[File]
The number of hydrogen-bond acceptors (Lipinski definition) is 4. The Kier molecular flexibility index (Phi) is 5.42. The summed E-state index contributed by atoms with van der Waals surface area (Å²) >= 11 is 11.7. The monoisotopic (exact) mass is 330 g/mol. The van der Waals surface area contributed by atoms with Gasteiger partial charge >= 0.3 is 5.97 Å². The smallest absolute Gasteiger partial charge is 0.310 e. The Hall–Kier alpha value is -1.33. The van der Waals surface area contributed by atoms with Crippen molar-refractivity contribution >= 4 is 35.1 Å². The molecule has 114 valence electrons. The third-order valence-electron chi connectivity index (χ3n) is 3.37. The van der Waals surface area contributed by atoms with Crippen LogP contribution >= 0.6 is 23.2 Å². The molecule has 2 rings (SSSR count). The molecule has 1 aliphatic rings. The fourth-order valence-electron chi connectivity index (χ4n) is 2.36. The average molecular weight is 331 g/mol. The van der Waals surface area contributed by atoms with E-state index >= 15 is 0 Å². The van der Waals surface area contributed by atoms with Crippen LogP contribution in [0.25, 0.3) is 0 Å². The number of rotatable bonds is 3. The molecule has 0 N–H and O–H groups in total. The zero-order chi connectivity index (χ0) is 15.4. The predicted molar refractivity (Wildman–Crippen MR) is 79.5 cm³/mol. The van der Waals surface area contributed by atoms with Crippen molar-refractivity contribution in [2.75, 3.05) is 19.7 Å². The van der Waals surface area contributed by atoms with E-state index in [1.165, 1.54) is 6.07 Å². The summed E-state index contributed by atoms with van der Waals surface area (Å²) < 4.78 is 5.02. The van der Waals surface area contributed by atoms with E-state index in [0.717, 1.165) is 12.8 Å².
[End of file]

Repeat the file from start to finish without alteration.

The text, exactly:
The number of hydrogen-bond acceptors (Lipinski definition) is 4. The Kier molecular flexibility index (Phi) is 5.42. The summed E-state index contributed by atoms with van der Waals surface area (Å²) >= 11 is 11.7. The monoisotopic (exact) mass is 330 g/mol. The van der Waals surface area contributed by atoms with Gasteiger partial charge >= 0.3 is 5.97 Å². The smallest absolute Gasteiger partial charge is 0.310 e. The Hall–Kier alpha value is -1.33. The van der Waals surface area contributed by atoms with Crippen molar-refractivity contribution >= 4 is 35.1 Å². The molecule has 114 valence electrons. The third-order valence-electron chi connectivity index (χ3n) is 3.37. The van der Waals surface area contributed by atoms with Crippen LogP contribution >= 0.6 is 23.2 Å². The molecule has 2 rings (SSSR count). The molecule has 1 aliphatic rings. The fourth-order valence-electron chi connectivity index (χ4n) is 2.36. The average molecular weight is 331 g/mol. The van der Waals surface area contributed by atoms with E-state index >= 15 is 0 Å². The van der Waals surface area contributed by atoms with Crippen LogP contribution in [0.25, 0.3) is 0 Å². The number of rotatable bonds is 3. The molecule has 0 N–H and O–H groups in total. The zero-order chi connectivity index (χ0) is 15.4. The predicted molar refractivity (Wildman–Crippen MR) is 79.5 cm³/mol. The van der Waals surface area contributed by atoms with Crippen molar-refractivity contribution in [2.75, 3.05) is 19.7 Å². The van der Waals surface area contributed by atoms with E-state index in [1.165, 1.54) is 6.07 Å². The summed E-state index contributed by atoms with van der Waals surface area (Å²) < 4.78 is 5.02. The van der Waals surface area contributed by atoms with E-state index in [0.717, 1.165) is 12.8 Å².